On Wednesday, a staffer for the National Republican Congressional Committee (NRCC) sparked outrage after writing the name of an African-American congresswoman on a "For Sale" sign, and mailing it to her office.
NRCC regional press secretary Camille Gallo staged the stunt against Rep. Lucy McBath (D-GA) in reference to the fact that former New York City Mayor Michael Bloomberg discussed his campaign contributions to McBath, who endorsed his campaign for president, as well as several other Democrats who helped flip control of the House in 2018.
McBath has personal reasons for supporting Bloomberg unrelated to the campaign contributions — she lost her son Jordan Davis in a well-publicized shooting in Jacksonville, Florida in 2012, and Bloomberg happens to be one of the candidates who has most visibly funded groups fighting for gun control.
Moreover, Gallo shortly came under a mountain of anger for the racist undertones of putting a Black lawmaker's name on a "For Sale" sign:
See this is what we're not going to do on Black History Month, next month, or ever. Placing the name of a Black wom… https://t.co/wWhUtUFJOc— Georgia Democrats (@Georgia Democrats)1582752984.0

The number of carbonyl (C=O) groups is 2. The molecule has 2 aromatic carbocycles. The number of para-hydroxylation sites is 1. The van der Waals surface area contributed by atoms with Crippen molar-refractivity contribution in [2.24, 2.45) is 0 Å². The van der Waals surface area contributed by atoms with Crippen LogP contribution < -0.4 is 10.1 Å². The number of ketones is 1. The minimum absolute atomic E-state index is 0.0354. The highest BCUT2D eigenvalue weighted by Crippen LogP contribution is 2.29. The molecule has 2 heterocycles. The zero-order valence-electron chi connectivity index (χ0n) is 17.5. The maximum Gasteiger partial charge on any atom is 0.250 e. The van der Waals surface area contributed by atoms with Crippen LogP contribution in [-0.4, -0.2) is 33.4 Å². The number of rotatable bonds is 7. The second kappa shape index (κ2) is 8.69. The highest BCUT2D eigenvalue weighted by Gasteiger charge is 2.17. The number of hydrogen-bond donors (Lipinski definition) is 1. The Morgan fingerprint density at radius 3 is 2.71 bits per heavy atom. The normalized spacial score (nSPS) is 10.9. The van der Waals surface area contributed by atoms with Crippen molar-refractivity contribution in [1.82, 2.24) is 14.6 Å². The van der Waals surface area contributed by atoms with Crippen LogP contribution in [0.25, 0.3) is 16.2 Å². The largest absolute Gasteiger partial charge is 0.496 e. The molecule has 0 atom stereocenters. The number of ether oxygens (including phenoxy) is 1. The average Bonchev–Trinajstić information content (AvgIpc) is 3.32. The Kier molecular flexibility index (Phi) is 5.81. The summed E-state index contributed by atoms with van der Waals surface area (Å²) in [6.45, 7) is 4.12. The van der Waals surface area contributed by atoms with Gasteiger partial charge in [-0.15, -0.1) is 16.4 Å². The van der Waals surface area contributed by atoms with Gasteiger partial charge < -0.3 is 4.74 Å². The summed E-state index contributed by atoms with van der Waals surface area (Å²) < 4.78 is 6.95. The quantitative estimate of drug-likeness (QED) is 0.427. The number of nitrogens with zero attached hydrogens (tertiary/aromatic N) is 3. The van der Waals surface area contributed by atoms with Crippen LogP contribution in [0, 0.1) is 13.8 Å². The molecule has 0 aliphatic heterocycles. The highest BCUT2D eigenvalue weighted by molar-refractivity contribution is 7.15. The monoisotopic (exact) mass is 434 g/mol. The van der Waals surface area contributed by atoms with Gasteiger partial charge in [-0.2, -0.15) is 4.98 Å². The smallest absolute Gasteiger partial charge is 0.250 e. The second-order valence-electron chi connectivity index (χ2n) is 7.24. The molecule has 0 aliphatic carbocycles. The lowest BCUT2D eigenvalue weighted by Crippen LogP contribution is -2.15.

Over the past two years, several NRCC attacks on McBath have backfired. In 2019, in an attempt to prove she secretly didn't live in Georgia, the NRCC sent an unsolicited package to McBath's mother-in-law in Tennessee, and tried to claim that her mother-in-law's signature was actually hers. A few months later, Gallo accused McBath of trying to make "a quick buck" off her deceased son.
The NRCC's attacks appear only to be boosting her profile and fundraising. In the last three months of 2019, McBath reported raising $1 million for her re-election campaign.